-The Strange Case of Dr Jekyll and Mr Hyde-

Chapter 10 - Henry Jekyll’s Full Statement of the Case

We now take our narrative from the letter Utterson found in Jekyll’s lab. 


Jekyll begins by detailing his earlier life, stating how his upbringing and nature has constantly been in duality with a darker, more uncouth side. He details how the actions of his private, less respectable self, constantly make his other self guilty. 

When finding an intrigue in science, Jekyll explains that he was motivated to discover the relationship between one’s good and evil natures, and whether they could be separated. Jekyll then goes on to tell how, after rigorous studies, he came across a chemical that may just highlight his theories of the split nature of a single man. 

Creating the solution, he consumed it, knowing the dangers. At first, he experienced severe pain but soon found that it would subside. His body changed, his mind altered to pure temptation, and he became Mr. Hyde. He suggests that the queer small stature of Hyde came about due to that side of his nature being tucked away, hidden for so long. 


The large mirror in Jekyll’s lab was used, according to him, to observe his new self. Whilst others were repulsed by the sight of Hyde, Jekyll was delighted. Jekyll was an aging man, shackled by his reputation and his status, but Hyde was a younger man, not tied down by Jekyll’s social restrictions. 

He furnished Hyde’s desires with his money and did not often despair at the actions of his alter-self, though he did often attempt to make right whatever was made wrong. 


Two months before the Carew murder case, Jekyll was concerned to realise that, whilst asleep, he had turned into Hyde without the help of the potion. Figuring that he was treading dangerously close to being trapped in the body of Hyde forever, Jekyll went about and abstained from the strange elixir.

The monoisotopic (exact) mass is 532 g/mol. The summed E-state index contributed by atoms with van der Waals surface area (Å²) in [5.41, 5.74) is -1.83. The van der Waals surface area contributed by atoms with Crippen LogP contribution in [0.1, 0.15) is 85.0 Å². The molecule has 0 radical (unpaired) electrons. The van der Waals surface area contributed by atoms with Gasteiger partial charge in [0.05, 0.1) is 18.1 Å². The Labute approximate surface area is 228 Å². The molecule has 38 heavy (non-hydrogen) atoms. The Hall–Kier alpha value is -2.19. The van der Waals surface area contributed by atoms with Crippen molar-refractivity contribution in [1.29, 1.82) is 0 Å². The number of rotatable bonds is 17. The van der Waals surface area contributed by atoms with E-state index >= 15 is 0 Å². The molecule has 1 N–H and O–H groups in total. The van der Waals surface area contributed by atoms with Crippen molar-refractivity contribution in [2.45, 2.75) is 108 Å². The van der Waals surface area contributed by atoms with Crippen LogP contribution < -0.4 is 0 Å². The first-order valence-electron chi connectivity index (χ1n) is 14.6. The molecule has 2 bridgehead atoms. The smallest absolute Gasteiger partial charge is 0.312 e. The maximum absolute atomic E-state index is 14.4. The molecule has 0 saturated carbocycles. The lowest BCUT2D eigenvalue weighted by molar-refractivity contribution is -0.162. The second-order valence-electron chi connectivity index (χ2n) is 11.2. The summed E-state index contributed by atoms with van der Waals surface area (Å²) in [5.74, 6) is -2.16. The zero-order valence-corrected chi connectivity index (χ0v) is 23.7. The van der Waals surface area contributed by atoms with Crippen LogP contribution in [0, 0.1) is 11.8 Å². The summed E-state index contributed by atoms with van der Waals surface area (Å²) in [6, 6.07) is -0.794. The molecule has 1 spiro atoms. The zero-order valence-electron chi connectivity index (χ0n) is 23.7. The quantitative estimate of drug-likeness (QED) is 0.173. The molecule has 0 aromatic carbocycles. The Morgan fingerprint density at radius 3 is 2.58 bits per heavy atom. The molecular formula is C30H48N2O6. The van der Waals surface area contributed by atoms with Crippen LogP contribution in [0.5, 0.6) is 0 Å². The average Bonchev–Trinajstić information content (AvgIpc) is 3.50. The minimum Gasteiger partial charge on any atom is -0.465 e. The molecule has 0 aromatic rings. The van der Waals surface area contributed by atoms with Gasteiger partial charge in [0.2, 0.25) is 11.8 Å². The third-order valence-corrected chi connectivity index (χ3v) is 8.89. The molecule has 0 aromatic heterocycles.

However, after two months, he could restrain his need no longer and downed another share of the potion. Hyde, repressed again, erupted as a violent man. Hyde appeared to relish in the beating of Sir Danvers, but this time Jekyll was not ambivalent to the crimes of Hyde, praying for forgiveness. 

Such horror had taught Dr. Jekyll that his succumbing to the temptation was a gross misdeed and he vowed to never do such a thing again. It was during these months of lacking reliance on the chemical that Utterson noted his good health. 


However, Dr. Jekyll soon found himself surrendering to his desires, this time without the formula. However, it appeared that succumbing to the want triggered the transformation when he was in public. Knowing that, as Hyde, he was pursued by the police, he had to go about reverting in some other way, as he was aware that he could not enter his own home. 

He sent word to Lanyon to retrieve the items from the drawer, knowing he would not recognise Hyde. He calculated that, after this unaided transformation in public, he would need to consume a double dose of the elixir every six hours in order to stop the transformation. It was during one of these spontaneous transformations that Dr. Jekyll had to retreat from conversation with Utterson and Enfield. 


Dr Jekyll grows aware of his impending demise as the ingredients for his potion run out. The salt he now uses has little effect and he deduces that the original bulk batch he head procured must have contained something which the new does not. 

Knowing that time is running out for him, he uses the last of his elixir to give himself enough time to write the letter Utterson, stating that, whilst he does not know the fate of Hyde, he knows that Henry Jekyll will cease to exist. 

The Strange Case of Dr Jekyll and Mr Hyde

A series of brutal incidents – a murder, the trampling of a child – leads lawyer Mr Utterson to try to find out more about the repulsive perpetrator Mr Hyde. More importantly, he begins to question how Hyde is connected to Utterson’s old friend, the respectable Dr Jekyll.

Robert Louis Stevenson’s 1886 novel, with its concern with doubles and the ‘dual nature of man’, takes the reader into the darker regions of late Victorian London, as Utterson begins to unravel the mystery and confront the horror of Hyde’s true identity.

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